Four byte default, one, two and four byte counts

       %E, %e, %f, %G, %g
              Eight byte default, four byte counts supported.

       The amount of data interpreted by each format string is the sum
       of the data required by each format unit, which is the iteration
       count times the byte count, or the iteration count times the
       number of bytes required by the format if the byte count is not

       The input is manipulated in blocks, where a block is defined as
       the largest amount of data specified by any format string.
       Format strings interpreting less than an input block's worth of
       data, whose last format unit both interprets some number of bytes
       and does not have a specified iteration count, have the iteration
       count incremented until the entire input block has been processed
       or there is not enough data remaining in the block to satisfy the
       format string.

       If, either as a result of user specification or hexdump modifying
       the iteration count as described above, an iteration count is
       greater than one, no trailing whitespace characters are output
       during the last iteration.

       It is an error to specify a byte count as well as multiple
       conversion characters or strings unless all but one of the
       conversion characters or strings is _a or _A.

       If, as a result of the specification of the -n option or end-of-
       file being reached, input data only partially satisfies a format
       string, the input block is zero-padded sufficiently to display
       all available data (i.e., any format units overlapping the end of
       data will display some number of the zero bytes).

       Further output by such format strings is replaced by an
       equivalent number of spaces.  An equivalent number of spaces is
       defined as the number of spaces output by an s conversion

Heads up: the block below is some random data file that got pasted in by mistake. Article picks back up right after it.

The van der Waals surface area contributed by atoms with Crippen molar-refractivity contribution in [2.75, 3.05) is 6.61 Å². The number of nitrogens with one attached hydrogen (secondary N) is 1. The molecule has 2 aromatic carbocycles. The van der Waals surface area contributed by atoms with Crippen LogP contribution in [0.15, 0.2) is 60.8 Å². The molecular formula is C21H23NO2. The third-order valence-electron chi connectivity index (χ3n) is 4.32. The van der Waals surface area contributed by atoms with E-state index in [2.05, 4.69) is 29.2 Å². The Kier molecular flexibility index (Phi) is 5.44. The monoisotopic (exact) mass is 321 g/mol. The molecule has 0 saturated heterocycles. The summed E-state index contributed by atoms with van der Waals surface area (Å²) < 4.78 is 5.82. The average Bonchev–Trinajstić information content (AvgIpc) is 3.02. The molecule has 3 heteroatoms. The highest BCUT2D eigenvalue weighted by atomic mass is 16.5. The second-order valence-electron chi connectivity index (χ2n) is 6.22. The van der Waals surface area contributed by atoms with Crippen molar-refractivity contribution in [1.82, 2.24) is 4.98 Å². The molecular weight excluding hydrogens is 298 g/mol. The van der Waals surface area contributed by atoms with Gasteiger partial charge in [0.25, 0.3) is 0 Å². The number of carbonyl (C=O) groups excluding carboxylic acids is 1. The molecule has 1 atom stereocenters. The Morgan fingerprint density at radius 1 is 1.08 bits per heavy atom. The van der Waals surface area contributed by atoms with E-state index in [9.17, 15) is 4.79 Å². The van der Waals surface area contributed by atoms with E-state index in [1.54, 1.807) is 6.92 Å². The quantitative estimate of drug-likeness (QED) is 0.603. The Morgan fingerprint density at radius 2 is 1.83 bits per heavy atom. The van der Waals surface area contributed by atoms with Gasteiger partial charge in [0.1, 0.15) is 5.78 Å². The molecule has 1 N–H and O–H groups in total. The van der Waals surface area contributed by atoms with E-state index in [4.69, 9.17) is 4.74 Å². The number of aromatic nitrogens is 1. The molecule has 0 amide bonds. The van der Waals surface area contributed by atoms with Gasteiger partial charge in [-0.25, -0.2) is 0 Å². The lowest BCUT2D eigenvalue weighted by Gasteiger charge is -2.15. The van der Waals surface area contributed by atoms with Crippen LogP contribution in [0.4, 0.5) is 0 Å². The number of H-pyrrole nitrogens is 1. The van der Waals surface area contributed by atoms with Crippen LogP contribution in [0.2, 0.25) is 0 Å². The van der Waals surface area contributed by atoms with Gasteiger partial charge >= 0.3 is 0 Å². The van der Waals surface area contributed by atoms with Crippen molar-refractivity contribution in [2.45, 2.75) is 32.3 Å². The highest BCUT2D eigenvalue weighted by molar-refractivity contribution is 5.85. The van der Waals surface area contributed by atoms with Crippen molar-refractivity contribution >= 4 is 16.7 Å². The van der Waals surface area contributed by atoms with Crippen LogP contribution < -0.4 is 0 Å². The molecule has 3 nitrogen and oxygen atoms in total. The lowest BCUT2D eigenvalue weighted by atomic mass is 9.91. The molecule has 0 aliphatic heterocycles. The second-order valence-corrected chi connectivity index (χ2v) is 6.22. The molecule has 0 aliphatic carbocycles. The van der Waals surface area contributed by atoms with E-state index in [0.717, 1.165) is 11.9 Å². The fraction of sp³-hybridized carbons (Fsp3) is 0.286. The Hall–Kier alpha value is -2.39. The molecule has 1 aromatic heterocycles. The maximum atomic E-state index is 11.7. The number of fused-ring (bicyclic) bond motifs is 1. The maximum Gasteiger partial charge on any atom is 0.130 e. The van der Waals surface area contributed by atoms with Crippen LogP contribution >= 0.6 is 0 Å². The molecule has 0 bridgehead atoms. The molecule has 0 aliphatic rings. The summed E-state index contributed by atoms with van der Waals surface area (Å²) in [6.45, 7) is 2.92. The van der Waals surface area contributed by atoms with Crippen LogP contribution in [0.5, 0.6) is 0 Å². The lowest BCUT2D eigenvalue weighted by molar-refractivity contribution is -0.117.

character with the same field width and precision as the original
       conversion character or conversion string but with any '+', ´ ´,
       '#' conversion flag characters removed, and referencing a NULL

       If no format strings are specified, the default display is very
       similar to the -x output format (the -x option causes more space
       to be used between format units than in the default output).

EXIT STATUS         top

       hexdump exits 0 on success and >0 if an error occurred.

CONFORMING TO         top

       The hexdump utility is expected to be IEEE Std 1003.2 ("POSIX.2")

EXAMPLES         top

       Display the input in perusal format:
          "%06.6_ao "  12/1 "%3_u "
          "\t\t" "%_p "

       Implement the -x option:
          "%07.7_ax  " 8/2 "%04x " "\n"

       MBR Boot Signature example: Highlight the addresses cyan and the
       bytes at offsets 510 and 511 green if their value is 0xAA55, red
          "%07.7_ax_L[cyan]  " 8/2 "   %04x_L[green:0xAA55@510-511,!red:0xAA55@510-511] " "\n"

COLORS         top

       Implicit coloring can be disabled by an empty file /etc/terminal-

       See terminal-colors.d(5) for more details about colorization

AVAILABILITY         top

       The hexdump command is part of the util-linux package and is
       available from Linux Kernel Archive 

COLOPHON         top

       This page is part of the util-linux (a random collection of Linux
       utilities) project.  Information about the project can be found
       at ⟨https://www.kernel.org/pub/linux/utils/util-linux/⟩.  If you
       have a bug report for this manual page, send it to
       util-linux@vger.kernel.org.  This page was obtained from the
       project's upstream Git repository
       ⟨git://git.kernel.org/pub/scm/utils/util-linux/util-linux.git⟩ on
       2021-03-21.  (At that time, the date of the most recent commit
       that was found in the repository was 2021-03-19.)  If you
       discover any rendering problems in this HTML version of the page,
       or you believe there is a better or more up-to-date source for
       the page, or you have corrections or improvements to the
       information in this COLOPHON (which is not part of the original
       manual page), send a mail to man-pages@man7.org

util-linux                     April 2013                     HEXDUMP(1)